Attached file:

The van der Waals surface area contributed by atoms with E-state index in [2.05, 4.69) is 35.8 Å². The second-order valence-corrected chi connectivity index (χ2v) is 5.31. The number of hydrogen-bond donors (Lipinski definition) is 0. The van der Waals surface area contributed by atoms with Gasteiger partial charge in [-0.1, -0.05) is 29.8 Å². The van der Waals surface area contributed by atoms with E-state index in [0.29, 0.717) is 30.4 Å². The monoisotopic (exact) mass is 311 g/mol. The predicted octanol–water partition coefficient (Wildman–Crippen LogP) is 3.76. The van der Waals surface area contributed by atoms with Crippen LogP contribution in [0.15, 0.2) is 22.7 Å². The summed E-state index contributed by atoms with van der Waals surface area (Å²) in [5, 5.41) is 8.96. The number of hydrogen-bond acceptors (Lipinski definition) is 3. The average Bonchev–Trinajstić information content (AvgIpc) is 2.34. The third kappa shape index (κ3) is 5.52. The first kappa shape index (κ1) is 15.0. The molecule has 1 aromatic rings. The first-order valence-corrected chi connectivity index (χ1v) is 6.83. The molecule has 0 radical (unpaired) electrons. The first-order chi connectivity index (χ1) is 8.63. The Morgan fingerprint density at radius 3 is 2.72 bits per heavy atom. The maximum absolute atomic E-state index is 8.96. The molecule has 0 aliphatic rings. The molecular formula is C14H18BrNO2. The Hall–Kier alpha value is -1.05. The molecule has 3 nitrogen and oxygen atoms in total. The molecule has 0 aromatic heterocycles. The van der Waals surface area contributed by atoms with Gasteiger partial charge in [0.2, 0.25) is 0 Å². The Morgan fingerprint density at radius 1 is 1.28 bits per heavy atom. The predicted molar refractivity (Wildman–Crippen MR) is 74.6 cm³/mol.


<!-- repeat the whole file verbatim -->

The van der Waals surface area contributed by atoms with E-state index in [2.05, 4.69) is 35.8 Å². The second-order valence-corrected chi connectivity index (χ2v) is 5.31. The number of hydrogen-bond donors (Lipinski definition) is 0. The van der Waals surface area contributed by atoms with Gasteiger partial charge in [-0.1, -0.05) is 29.8 Å². The van der Waals surface area contributed by atoms with E-state index in [0.29, 0.717) is 30.4 Å². The monoisotopic (exact) mass is 311 g/mol. The predicted octanol–water partition coefficient (Wildman–Crippen LogP) is 3.76. The van der Waals surface area contributed by atoms with Crippen LogP contribution in [0.15, 0.2) is 22.7 Å². The summed E-state index contributed by atoms with van der Waals surface area (Å²) in [5, 5.41) is 8.96. The number of hydrogen-bond acceptors (Lipinski definition) is 3. The average Bonchev–Trinajstić information content (AvgIpc) is 2.34. The third kappa shape index (κ3) is 5.52. The first kappa shape index (κ1) is 15.0. The molecule has 1 aromatic rings. The first-order valence-corrected chi connectivity index (χ1v) is 6.83. The molecule has 0 radical (unpaired) electrons. The first-order chi connectivity index (χ1) is 8.63. The Morgan fingerprint density at radius 3 is 2.72 bits per heavy atom. The maximum absolute atomic E-state index is 8.96. The molecule has 0 aliphatic rings. The molecular formula is C14H18BrNO2. The Hall–Kier alpha value is -1.05. The molecule has 3 nitrogen and oxygen atoms in total. The molecule has 0 aromatic heterocycles. The van der Waals surface area contributed by atoms with Gasteiger partial charge in [0.2, 0.25) is 0 Å². The Morgan fingerprint density at radius 1 is 1.28 bits per heavy atom. The predicted molar refractivity (Wildman–Crippen MR) is 74.6 cm³/mol.